It’s shocking to know that –
- 1/3rdof children interact with strangers online
- Almost 62% of kids share personal information online
- Nearly 70% online tweens have Facebook accounts, defying the eligibility age of 13
Our children could be one amongst them!
We childproofed our homes when our kids were toddlers. It has become compulsory to also child-proof the Internet, now that they are in the 6 to 13 age bracket, which makes them the most vulnerable to chat dangers.
Kids are chatting online with Facebook, Twitter, and relatively newer programs like WhatsApp and Viber. It is impossible to list all the chatting apps (short for applications) and programs that they can use and you can monitor.
- Take a collaborative approach: Try to take the child into confidence and inform them of the virtues of safe surfing. Once you adopt a collaborative approach to this problem, then you might see that it is half the battle won. It will allow you to:
- Share passwords with your child so that you can physically monitor chat logs yourself
- Supervise their activities online without breathing down their necks
- Control their online interactions without looking like a Cruella De Vil
- Be Cool!: To do this successfully, you mustn’t flip out and lose your cool unnecessarily. Kids use slang, curse-words, and profanities with each other all the time. If you find such usage in their chat logs, control your temper. Explain to them what wrong they are doing.
- Be Well Prepared: Read these articles which tell you about online safety together. If both of you are aware of the dangers of online chatting, then you are better informed about this and are, thus, better able to protect yourselves.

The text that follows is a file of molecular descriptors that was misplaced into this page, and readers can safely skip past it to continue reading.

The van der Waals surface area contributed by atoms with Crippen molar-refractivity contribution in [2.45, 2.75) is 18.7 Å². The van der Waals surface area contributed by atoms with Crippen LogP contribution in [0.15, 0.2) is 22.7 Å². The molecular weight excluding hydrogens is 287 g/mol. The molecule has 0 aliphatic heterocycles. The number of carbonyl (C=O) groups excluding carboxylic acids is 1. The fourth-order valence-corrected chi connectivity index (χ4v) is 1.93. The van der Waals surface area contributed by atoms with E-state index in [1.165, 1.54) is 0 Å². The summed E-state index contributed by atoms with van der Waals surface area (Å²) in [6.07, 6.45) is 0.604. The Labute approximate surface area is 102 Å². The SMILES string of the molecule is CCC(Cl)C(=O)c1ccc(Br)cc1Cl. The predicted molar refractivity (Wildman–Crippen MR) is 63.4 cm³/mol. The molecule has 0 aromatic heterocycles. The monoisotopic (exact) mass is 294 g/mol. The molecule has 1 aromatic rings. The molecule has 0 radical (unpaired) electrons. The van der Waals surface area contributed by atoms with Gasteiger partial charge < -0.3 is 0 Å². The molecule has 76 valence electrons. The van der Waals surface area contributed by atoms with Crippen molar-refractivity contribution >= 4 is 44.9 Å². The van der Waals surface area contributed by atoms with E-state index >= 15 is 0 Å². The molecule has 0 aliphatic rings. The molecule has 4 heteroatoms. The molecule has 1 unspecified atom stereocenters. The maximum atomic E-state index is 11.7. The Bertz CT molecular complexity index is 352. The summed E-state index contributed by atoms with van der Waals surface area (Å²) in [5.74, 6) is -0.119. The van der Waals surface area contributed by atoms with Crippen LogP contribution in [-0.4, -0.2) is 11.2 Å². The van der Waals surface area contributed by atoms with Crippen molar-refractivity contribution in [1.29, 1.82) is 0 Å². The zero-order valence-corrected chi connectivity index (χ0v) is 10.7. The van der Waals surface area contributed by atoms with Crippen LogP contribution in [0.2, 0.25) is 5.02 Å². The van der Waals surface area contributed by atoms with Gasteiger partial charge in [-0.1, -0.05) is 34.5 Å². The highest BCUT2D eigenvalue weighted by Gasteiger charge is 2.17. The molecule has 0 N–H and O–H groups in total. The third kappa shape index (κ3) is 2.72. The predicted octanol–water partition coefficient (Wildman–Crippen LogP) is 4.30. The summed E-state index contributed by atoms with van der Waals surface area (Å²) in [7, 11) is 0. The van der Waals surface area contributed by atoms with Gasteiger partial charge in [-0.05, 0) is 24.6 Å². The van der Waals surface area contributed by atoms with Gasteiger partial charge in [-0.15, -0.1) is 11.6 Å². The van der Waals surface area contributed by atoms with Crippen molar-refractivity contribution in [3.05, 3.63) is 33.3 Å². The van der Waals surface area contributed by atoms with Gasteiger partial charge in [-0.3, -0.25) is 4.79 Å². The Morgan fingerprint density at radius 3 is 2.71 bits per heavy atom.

- Be Sneaky: If you see that your child doesn’t co-operate with you, then you might need to be a bit sneaky. Pretend to be a friend and create a fake profile online. Make friends with them and strike up an online chat session. See how they behave with you. They mustn’t reveal –
- Personal information such as their birth dates, home and school address, holiday plans and so on
- Agree to meet strangers offline
- Their photos or their family’s photos, etc.
- Corrective Action: You might see that your child has inadvertently slipped up. Without revealing your fake online identity, have a small talk with them and inform them about the perils of doing this. Even if they have revealed personal information to someone, don’t scold your child. It will only discourage them from sharing their mistakes with you. Just make sure it doesn’t happen again by following internet safety.
Take Care 🙂
PS: Visit www.wisenetizen.com and use free resources for educating your child about #cybersafety.